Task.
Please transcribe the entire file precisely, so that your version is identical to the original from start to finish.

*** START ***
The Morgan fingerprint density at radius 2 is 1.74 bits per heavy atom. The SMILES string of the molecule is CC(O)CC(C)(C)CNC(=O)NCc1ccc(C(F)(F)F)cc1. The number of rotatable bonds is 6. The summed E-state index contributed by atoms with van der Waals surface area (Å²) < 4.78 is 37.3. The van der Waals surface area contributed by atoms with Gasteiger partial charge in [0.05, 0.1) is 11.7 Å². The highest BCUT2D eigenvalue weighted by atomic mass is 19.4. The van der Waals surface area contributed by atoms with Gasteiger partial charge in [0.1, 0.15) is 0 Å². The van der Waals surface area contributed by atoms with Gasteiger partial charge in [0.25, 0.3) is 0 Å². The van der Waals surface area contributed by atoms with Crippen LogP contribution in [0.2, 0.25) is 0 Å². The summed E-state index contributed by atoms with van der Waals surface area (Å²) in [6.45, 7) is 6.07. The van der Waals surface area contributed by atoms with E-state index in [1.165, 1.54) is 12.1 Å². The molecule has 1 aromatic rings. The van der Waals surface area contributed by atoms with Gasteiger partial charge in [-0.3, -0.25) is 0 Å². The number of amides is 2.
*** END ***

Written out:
The Morgan fingerprint density at radius 2 is 1.74 bits per heavy atom. The SMILES string of the molecule is CC(O)CC(C)(C)CNC(=O)NCc1ccc(C(F)(F)F)cc1. The number of rotatable bonds is 6. The summed E-state index contributed by atoms with van der Waals surface area (Å²) < 4.78 is 37.3. The van der Waals surface area contributed by atoms with Gasteiger partial charge in [0.05, 0.1) is 11.7 Å². The highest BCUT2D eigenvalue weighted by atomic mass is 19.4. The van der Waals surface area contributed by atoms with Gasteiger partial charge in [0.1, 0.15) is 0 Å². The van der Waals surface area contributed by atoms with Gasteiger partial charge in [0.25, 0.3) is 0 Å². The van der Waals surface area contributed by atoms with Crippen LogP contribution in [0.2, 0.25) is 0 Å². The summed E-state index contributed by atoms with van der Waals surface area (Å²) in [6.45, 7) is 6.07. The van der Waals surface area contributed by atoms with E-state index in [1.165, 1.54) is 12.1 Å². The molecule has 1 aromatic rings. The van der Waals surface area contributed by atoms with Gasteiger partial charge in [-0.3, -0.25) is 0 Å². The number of amides is 2.